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The Tufts Climate Initiative was formed in 1999 to help the university reduce its greenhouse gas emissions. In 2006, the Tufts Climate Initiative became part of the Tufts Office of Sustainability.

In 1999, Tufts University committed to reducing its greenhouse gas emissions consistent with the goals of the Kyoto Protocol (7% below 1990) and in 2003, President Lawrence Bacow renewed the University’s dedication to climate protection by adopting the goals of the New England Governors and Eastern Canadian Premiers (10% reduction by 2020). Compared to business-as-usual, this translates to a real reduction of about 30% below currently CO2 levels.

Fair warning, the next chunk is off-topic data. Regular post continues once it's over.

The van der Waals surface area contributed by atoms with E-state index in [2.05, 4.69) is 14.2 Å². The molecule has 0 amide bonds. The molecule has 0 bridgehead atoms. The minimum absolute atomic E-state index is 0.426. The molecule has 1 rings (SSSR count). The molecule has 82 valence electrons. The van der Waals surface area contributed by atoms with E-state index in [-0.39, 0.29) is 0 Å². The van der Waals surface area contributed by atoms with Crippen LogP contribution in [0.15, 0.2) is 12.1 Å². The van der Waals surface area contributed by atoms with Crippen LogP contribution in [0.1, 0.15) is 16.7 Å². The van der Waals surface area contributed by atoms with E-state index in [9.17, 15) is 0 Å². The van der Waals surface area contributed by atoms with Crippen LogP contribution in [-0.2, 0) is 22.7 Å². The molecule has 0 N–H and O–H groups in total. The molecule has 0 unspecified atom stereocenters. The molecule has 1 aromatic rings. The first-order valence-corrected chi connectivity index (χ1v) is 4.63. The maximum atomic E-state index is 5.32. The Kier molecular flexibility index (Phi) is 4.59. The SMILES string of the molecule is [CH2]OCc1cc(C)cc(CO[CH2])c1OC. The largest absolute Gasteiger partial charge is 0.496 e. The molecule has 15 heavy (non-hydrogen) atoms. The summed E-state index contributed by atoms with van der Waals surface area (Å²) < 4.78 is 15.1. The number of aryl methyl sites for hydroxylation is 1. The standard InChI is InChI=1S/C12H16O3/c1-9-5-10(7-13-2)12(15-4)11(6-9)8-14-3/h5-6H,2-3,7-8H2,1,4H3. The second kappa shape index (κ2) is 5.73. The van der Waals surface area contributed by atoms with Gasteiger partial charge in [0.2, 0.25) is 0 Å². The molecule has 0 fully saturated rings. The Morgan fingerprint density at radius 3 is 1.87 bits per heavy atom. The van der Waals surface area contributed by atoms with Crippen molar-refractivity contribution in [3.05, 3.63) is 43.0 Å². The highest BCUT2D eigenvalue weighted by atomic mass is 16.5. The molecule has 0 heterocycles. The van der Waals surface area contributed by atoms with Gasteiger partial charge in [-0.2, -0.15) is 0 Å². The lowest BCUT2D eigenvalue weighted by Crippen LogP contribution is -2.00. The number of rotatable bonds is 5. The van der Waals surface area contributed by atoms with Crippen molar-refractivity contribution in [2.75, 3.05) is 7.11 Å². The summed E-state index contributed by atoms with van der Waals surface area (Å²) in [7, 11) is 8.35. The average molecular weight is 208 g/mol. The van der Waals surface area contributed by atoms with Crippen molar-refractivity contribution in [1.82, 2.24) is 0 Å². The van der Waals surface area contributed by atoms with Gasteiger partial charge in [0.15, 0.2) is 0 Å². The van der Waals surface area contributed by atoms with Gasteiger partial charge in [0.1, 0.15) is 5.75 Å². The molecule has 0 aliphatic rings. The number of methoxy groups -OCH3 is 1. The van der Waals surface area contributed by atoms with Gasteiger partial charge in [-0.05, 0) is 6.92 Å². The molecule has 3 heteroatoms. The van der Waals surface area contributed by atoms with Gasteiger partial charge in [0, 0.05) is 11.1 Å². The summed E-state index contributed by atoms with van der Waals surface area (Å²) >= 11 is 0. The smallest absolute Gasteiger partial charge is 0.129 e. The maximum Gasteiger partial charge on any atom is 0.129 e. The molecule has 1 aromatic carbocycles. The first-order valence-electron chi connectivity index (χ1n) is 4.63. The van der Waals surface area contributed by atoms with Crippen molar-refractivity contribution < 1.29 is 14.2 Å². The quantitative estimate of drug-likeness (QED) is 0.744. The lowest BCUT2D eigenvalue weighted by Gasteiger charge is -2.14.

In May 2001, Tufts University President John DiBiaggio sent a letter to President Bush that was co-signed by 41 other university presidents, urging him to revise his energy policy to place greater emphasis on conservation and finding alternatives to fossil fuels.

In 2004, The Tufts Climate Initiative released its five year report, chronicling all of its campus-wide endeavors since 2000. Download the full report here.

The Tufts Climate Initiative focused on four main areas:

1. CO2 Reductions (highest priority) – Realizing direct and measurable reductions in carbon emissions. CO2 emissions can be reduced through increasing energy-efficiency, switching fuels, decreasing energy demand, purchasing carbon credits.

2. Research and Monitoring – Developing an understanding of the actions needed and the incentives that must accompany them.

3. Education – Increasing awareness about climate change and the personal and institutional connections to the problem.

4. Outreach and Events – Helping other institutions to make similar efforts to reduce their own contributions to global climate change and increase their awareness of climate change action.